City services might move to the library

Evanston aldermen Tuesday are scheduled to discuss plans for setting up a temporary city hall that might be located on the third floor of the downtown public library.

With the COVID-19 pandemic mandating new social distancing rules in offices and the current Civic Center at 2100 Ridge Ave. needing an estimated $12 million to $17 million in capital improvements, aldermen earlier this month asked staff to prepare information about options for setting up temporary office space downtown for city workers who need to interact frequently with the public and about the possibility of selling the existing Civic Center.

A memo from City Engineer Lara Biggs says about 210 city employees worked at the Civic Center before the pandemic, but estimates that only a fraction of them, 50 to 70 people. would need to be housed in the new temporary office space.

She says some of the rest could work from other city buildings like the service center and recreation centers and the rest could either work remotely or have staggered shifts at the temporary new city hall.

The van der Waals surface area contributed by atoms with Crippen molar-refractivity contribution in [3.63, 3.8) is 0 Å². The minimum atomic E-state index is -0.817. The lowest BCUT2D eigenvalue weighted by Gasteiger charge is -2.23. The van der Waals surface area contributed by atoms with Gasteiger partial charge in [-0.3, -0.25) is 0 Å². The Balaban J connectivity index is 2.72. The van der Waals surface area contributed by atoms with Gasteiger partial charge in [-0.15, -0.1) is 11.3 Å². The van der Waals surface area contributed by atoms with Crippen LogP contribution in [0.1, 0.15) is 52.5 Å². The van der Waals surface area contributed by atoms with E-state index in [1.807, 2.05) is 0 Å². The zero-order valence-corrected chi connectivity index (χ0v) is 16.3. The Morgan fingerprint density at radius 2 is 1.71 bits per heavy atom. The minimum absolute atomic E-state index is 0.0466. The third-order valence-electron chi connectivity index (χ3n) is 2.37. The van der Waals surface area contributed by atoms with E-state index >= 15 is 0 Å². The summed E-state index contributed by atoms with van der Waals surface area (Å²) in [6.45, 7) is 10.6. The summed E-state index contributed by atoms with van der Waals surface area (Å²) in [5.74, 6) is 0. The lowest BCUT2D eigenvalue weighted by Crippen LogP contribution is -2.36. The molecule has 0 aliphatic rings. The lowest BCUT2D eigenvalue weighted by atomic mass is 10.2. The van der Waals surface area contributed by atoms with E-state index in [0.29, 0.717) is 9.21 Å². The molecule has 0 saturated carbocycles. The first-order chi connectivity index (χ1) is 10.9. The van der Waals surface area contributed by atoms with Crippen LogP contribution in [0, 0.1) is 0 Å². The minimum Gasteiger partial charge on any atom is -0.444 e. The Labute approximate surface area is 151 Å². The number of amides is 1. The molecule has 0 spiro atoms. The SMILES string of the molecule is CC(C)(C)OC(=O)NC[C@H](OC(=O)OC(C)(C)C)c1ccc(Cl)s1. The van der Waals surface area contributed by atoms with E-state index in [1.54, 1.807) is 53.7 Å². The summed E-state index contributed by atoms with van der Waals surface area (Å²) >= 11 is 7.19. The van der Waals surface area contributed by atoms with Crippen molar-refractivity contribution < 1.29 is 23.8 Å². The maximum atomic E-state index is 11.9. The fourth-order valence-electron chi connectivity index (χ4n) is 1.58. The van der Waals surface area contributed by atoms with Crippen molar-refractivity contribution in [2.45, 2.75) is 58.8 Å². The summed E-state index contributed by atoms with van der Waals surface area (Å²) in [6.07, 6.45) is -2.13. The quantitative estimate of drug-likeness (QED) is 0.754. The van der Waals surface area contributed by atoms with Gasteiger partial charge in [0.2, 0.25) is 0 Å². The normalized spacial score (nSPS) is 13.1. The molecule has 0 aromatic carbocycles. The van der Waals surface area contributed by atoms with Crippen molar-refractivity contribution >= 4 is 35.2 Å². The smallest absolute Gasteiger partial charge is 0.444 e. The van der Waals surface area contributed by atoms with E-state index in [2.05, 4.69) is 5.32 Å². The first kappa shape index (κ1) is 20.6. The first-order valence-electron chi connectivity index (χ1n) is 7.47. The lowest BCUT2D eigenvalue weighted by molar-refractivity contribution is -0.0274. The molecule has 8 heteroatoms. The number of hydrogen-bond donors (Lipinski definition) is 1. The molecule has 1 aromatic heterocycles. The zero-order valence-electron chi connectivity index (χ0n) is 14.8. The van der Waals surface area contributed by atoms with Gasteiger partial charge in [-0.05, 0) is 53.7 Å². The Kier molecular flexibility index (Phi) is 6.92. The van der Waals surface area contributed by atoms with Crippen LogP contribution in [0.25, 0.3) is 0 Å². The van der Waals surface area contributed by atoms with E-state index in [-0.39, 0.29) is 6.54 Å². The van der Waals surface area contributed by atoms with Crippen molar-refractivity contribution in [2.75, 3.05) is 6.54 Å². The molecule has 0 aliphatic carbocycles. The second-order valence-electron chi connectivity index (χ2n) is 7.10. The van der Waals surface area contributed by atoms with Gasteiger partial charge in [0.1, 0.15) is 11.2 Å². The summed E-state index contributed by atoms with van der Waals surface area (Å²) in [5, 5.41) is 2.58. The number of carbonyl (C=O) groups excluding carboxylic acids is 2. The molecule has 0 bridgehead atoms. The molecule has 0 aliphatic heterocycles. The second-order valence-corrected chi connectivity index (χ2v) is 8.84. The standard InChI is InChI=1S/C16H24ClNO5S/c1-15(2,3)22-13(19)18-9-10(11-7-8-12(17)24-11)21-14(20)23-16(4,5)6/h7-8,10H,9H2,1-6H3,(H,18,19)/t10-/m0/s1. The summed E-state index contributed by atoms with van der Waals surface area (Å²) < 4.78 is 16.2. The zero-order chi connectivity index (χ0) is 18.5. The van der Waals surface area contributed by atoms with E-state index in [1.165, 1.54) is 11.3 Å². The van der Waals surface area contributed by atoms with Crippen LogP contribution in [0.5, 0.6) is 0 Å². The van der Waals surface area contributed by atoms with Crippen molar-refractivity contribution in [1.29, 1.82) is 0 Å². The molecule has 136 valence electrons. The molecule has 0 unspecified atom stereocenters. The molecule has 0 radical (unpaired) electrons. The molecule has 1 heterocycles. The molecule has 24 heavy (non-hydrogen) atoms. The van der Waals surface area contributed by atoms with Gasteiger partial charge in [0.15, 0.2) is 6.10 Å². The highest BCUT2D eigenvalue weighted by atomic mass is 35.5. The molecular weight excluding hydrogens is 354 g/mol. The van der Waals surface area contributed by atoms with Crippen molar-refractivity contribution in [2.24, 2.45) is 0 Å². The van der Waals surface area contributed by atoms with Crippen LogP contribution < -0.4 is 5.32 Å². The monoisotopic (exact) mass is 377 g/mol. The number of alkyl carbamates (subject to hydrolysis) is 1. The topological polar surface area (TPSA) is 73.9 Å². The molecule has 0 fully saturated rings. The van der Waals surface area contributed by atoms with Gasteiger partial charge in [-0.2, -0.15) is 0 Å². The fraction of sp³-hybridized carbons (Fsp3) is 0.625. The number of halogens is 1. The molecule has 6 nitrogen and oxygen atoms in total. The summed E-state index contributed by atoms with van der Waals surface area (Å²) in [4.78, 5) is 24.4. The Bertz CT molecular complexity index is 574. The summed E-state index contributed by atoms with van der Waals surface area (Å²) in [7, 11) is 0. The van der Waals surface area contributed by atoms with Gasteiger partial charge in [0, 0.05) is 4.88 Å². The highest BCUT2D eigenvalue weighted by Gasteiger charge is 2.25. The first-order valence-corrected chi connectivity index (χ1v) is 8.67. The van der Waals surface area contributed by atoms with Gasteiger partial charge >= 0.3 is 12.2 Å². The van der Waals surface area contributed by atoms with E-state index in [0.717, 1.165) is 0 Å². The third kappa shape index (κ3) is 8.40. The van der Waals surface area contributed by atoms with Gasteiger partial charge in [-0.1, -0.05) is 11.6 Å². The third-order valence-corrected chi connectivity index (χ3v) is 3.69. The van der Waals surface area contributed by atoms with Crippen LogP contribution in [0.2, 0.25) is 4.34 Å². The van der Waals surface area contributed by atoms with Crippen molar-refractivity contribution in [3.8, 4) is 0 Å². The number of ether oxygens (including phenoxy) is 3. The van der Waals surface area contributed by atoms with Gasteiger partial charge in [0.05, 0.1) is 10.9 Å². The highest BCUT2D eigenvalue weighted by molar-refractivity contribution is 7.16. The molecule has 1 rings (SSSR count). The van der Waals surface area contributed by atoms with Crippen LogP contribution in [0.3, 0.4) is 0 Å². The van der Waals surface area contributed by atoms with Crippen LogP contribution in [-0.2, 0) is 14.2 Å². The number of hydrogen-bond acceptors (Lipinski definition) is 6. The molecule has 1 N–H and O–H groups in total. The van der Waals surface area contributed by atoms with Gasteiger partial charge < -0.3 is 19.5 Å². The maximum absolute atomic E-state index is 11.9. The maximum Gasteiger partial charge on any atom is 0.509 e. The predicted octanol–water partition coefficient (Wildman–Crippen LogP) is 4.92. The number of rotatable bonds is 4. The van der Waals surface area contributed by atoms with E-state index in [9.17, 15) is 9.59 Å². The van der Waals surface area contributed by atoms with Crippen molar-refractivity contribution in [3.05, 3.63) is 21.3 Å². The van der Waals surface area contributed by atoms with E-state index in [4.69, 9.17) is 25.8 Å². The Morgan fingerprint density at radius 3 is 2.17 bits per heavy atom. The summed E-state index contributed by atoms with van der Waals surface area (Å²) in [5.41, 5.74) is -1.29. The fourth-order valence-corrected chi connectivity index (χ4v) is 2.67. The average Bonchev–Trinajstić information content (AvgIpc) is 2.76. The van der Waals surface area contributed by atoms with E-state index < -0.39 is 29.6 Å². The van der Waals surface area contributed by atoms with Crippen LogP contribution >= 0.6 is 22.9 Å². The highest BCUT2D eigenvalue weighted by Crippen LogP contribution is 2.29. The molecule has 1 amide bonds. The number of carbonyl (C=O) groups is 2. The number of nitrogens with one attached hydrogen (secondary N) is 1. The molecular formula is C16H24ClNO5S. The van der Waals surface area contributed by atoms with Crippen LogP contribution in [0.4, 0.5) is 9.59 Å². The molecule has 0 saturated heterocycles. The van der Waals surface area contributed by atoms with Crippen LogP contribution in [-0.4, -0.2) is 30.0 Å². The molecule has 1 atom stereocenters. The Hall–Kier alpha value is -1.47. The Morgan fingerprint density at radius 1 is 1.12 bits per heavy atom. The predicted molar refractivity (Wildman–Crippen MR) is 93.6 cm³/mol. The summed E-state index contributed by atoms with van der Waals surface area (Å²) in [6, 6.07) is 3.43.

Biggs says the library, at 1703 Orrington Ave., "has substantial underutilized space, primarily on the third floor, that could be converted to civic center functions."

Alternatively, she says, the city could rent vacant commercial office space downtown. That might include a consolidated service desk, combining the collector's office, parks and recreation program sign-up, beach token sales and other services in a storefront that could be configured to minimize or eliminate direct contact between employees and the public.

But that option would require paying rent, which could be avoided at the city-owned library building.

The memo says staff still needs to do more research about finding locations for public meetings, once those are allowed to resume, but indicates staff is aware of several locations that could meet those needs.

The current Civic Center has about 140,000 square feet of office space, which city officials have considered to be substantially more than the amount the city actually need, even before the pandemic led to an increase in people working from home.

The city has at times considered potential alternatives to the existing building for over two decades.

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